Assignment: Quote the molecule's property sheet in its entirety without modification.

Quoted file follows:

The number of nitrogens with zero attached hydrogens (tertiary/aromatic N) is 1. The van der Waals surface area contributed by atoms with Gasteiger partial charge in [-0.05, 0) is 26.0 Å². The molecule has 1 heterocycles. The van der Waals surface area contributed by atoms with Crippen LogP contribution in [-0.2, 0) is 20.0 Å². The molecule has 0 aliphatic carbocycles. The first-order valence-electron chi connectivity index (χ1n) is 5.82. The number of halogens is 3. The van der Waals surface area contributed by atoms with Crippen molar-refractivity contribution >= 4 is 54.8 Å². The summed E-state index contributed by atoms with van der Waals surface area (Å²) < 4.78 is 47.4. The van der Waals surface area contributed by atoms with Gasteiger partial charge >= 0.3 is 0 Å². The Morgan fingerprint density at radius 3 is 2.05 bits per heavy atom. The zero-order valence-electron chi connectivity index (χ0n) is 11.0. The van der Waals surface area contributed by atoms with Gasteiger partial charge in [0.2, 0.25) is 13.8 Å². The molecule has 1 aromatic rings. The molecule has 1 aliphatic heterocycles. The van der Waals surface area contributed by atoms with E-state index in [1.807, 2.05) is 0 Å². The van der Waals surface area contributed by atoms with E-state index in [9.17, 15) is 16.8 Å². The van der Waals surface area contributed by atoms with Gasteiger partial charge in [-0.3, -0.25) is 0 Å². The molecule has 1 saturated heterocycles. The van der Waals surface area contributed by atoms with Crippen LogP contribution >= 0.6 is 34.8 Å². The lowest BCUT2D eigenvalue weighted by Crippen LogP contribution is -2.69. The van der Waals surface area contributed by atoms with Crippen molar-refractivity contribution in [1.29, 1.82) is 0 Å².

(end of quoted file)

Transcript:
The number of nitrogens with zero attached hydrogens (tertiary/aromatic N) is 1. The van der Waals surface area contributed by atoms with Gasteiger partial charge in [-0.05, 0) is 26.0 Å². The molecule has 1 heterocycles. The van der Waals surface area contributed by atoms with Crippen LogP contribution in [-0.2, 0) is 20.0 Å². The molecule has 0 aliphatic carbocycles. The first-order valence-electron chi connectivity index (χ1n) is 5.82. The number of halogens is 3. The van der Waals surface area contributed by atoms with Crippen molar-refractivity contribution >= 4 is 54.8 Å². The summed E-state index contributed by atoms with van der Waals surface area (Å²) < 4.78 is 47.4. The van der Waals surface area contributed by atoms with Gasteiger partial charge >= 0.3 is 0 Å². The Morgan fingerprint density at radius 3 is 2.05 bits per heavy atom. The zero-order valence-electron chi connectivity index (χ0n) is 11.0. The van der Waals surface area contributed by atoms with Gasteiger partial charge in [0.2, 0.25) is 13.8 Å². The molecule has 1 aromatic rings. The molecule has 1 aliphatic heterocycles. The van der Waals surface area contributed by atoms with E-state index in [1.807, 2.05) is 0 Å². The van der Waals surface area contributed by atoms with E-state index in [9.17, 15) is 16.8 Å². The van der Waals surface area contributed by atoms with Gasteiger partial charge in [-0.3, -0.25) is 0 Å². The molecule has 1 saturated heterocycles. The van der Waals surface area contributed by atoms with Crippen LogP contribution >= 0.6 is 34.8 Å². The lowest BCUT2D eigenvalue weighted by Crippen LogP contribution is -2.69. The van der Waals surface area contributed by atoms with Crippen molar-refractivity contribution in [1.29, 1.82) is 0 Å².